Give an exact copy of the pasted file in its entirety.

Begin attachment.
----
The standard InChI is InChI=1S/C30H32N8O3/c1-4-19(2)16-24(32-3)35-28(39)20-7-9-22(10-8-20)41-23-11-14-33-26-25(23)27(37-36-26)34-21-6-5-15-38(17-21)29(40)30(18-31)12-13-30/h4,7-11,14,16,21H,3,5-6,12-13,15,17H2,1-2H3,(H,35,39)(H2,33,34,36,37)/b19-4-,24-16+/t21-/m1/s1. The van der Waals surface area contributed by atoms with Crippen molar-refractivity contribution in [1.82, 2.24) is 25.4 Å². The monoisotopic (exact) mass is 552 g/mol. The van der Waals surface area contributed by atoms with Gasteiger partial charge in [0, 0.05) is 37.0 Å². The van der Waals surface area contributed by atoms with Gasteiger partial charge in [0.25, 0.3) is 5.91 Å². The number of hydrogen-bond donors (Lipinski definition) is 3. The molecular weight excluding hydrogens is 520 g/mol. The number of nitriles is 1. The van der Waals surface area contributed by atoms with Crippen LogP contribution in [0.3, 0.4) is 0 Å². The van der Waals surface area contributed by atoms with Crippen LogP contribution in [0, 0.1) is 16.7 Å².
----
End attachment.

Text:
The standard InChI is InChI=1S/C30H32N8O3/c1-4-19(2)16-24(32-3)35-28(39)20-7-9-22(10-8-20)41-23-11-14-33-26-25(23)27(37-36-26)34-21-6-5-15-38(17-21)29(40)30(18-31)12-13-30/h4,7-11,14,16,21H,3,5-6,12-13,15,17H2,1-2H3,(H,35,39)(H2,33,34,36,37)/b19-4-,24-16+/t21-/m1/s1. The van der Waals surface area contributed by atoms with Crippen molar-refractivity contribution in [1.82, 2.24) is 25.4 Å². The monoisotopic (exact) mass is 552 g/mol. The van der Waals surface area contributed by atoms with Gasteiger partial charge in [0, 0.05) is 37.0 Å². The van der Waals surface area contributed by atoms with Gasteiger partial charge in [0.25, 0.3) is 5.91 Å². The number of hydrogen-bond donors (Lipinski definition) is 3. The molecular weight excluding hydrogens is 520 g/mol. The number of nitriles is 1. The van der Waals surface area contributed by atoms with Crippen LogP contribution in [0.3, 0.4) is 0 Å². The van der Waals surface area contributed by atoms with Crippen LogP contribution in [0, 0.1) is 16.7 Å².